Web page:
Over the last week I've been following various Asian American blogs regarding a recently published Zondervan/Youth Specialties skit book. The book included a skit that perpetuated some horribly racist stereotypes of Asian Americans. Soong-Chan Rah (professor at North Park and one of my authors) brought the issue to light and has been working with Youth Specialties and Zondervan to resolve the issue.
To the amazement of many, Zondervan and Youth Specialties have acted quickly and justly. They have frozen all copies of the book and intend to destroy all existing inventory. They are publishing a new edition replacing the offensive sketch and are offering to replace copies for anybody who has the original.
Most significantly, this weekend Mark Oestreicher (president of YS) posted a public apology on his blog, and the Skit Guys have also apologized. In cases like this of public sin and offense, apology and taking responsibility must be equally public. So I am very impressed with how fully they have responded and owned up to this whole situation. I sent Marko an e-mail earlier in the week, and I just got a personal response interacting with my message. He said that he's been grieving over the fact that Asian American kids may be present in youth groups where the skit is performed, and he is appealing to youth pastors out there who have the book to please, please not use the skit.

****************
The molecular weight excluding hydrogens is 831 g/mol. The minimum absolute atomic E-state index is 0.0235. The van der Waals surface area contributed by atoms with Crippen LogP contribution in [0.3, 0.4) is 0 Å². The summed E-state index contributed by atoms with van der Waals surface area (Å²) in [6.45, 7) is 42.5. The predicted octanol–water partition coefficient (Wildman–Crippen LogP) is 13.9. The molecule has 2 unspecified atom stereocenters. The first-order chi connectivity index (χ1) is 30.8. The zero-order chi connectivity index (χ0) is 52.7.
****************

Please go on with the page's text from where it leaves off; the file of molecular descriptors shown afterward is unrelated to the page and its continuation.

To me, this is a huge, significant contrast with the Rickshaw Rally VBS curriculum fiasco a few years ago, where the offending publisher basically stonewalled, dismissed and ignored the outcry from the Asian American church community. (See Soong-Chan's chapter in Growing Healthy Asian American Churches or Ed Gilbreath's Reconciliation Blues for more on the story.) Kudos to YS and Zondervan for a much more constructive approach for racial justice and healing. They have provided the church with a positive model of how to move forward.